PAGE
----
Fundamentals of Databases

This is part one of a series on databases and structured query language (SQL).

Databases are a fundamental part of many enterprise-level applications. Virtually all websites on the Internet today are essentially just an interface to a database. Content is created by the user, read by the user, and edited by the user.

There are many different database systems, the most popular of which include MySQL, SQLite, PostgreSQL, and MSSQL. These aforementioned languages all have one thing in common: they are relational databases (data that is organized formally according to a preexisting user-defined model) and they all use SQL.

In addition to SQL-based databases, there are more modern database systems that claim to supersede the traditional SQL model. Those will not be covered in this series, but I encourage you to read about MongoDB or CouchDB if you’re willing.

When I speak of databases in this series, I refer to relational databases using SQL.

Databases are organized into tables, also known as schema. Each table has a list of fields, each of which has a name, a type, and properties. For example:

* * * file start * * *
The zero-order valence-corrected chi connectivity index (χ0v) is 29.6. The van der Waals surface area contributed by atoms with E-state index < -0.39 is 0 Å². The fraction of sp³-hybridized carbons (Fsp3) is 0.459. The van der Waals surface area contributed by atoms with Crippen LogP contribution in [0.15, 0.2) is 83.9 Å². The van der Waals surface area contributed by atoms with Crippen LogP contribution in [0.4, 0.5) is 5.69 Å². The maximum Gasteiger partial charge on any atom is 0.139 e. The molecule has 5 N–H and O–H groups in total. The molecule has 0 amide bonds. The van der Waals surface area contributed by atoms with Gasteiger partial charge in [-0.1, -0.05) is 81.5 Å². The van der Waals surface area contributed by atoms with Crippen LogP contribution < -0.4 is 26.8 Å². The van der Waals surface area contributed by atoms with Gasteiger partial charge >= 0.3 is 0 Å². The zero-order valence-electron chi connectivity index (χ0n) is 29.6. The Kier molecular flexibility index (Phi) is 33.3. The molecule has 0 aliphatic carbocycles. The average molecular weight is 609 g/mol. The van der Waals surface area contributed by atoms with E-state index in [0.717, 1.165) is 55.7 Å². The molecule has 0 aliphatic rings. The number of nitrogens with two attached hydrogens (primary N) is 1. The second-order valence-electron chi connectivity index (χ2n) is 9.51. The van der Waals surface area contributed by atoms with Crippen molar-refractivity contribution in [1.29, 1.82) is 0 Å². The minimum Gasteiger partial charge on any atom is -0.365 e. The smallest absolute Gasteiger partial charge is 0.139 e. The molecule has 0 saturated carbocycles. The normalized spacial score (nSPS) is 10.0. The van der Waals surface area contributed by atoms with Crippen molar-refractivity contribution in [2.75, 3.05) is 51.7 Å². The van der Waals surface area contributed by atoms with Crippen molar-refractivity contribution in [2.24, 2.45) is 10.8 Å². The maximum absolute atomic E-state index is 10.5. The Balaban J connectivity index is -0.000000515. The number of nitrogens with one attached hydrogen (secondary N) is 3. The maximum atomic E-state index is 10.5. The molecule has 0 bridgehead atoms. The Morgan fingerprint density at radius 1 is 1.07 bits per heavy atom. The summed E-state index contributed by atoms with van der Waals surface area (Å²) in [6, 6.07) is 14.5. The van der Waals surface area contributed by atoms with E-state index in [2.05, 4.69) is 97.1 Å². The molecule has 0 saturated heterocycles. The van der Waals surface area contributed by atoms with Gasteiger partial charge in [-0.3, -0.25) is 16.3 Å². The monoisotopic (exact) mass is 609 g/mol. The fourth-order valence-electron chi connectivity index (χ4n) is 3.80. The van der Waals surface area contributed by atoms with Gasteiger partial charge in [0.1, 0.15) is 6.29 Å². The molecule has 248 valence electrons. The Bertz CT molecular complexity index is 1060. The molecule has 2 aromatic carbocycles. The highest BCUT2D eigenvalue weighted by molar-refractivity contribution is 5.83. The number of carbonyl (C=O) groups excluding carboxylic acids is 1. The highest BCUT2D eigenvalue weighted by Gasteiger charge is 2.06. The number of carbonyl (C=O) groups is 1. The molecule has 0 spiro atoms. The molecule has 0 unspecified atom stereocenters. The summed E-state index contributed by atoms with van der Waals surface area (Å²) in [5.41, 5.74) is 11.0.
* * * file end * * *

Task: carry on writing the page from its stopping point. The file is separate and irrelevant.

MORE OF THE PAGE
It is customary for each table to have its first column known as an id. This identification number is typically unique, required, and automatically incremented as new rows are added to the table. In this case, the id is a primary key.

In the example, each student’s class_id matches a class’s id. Consider the case where a class’s teacher is changed from Mr. Jones to Mrs. Pilgrim. If the teacher’s name were stored with each student, then the name would have to be changed in several different places, once for each student in the class. Having the teacher’s name separate removes this redundant information from the database, and a name only needs to be changed in 1 place: in the teachers table.

Some more exploration of terminology:

Each field (column) in a database needs to have a type. Different databases support different types. Here are a couple basic ones supported in almost all database systems:

The next part (part 2) in this series will cover first of the 4 basic database operations: create, read, update, and delete (CRUD for short).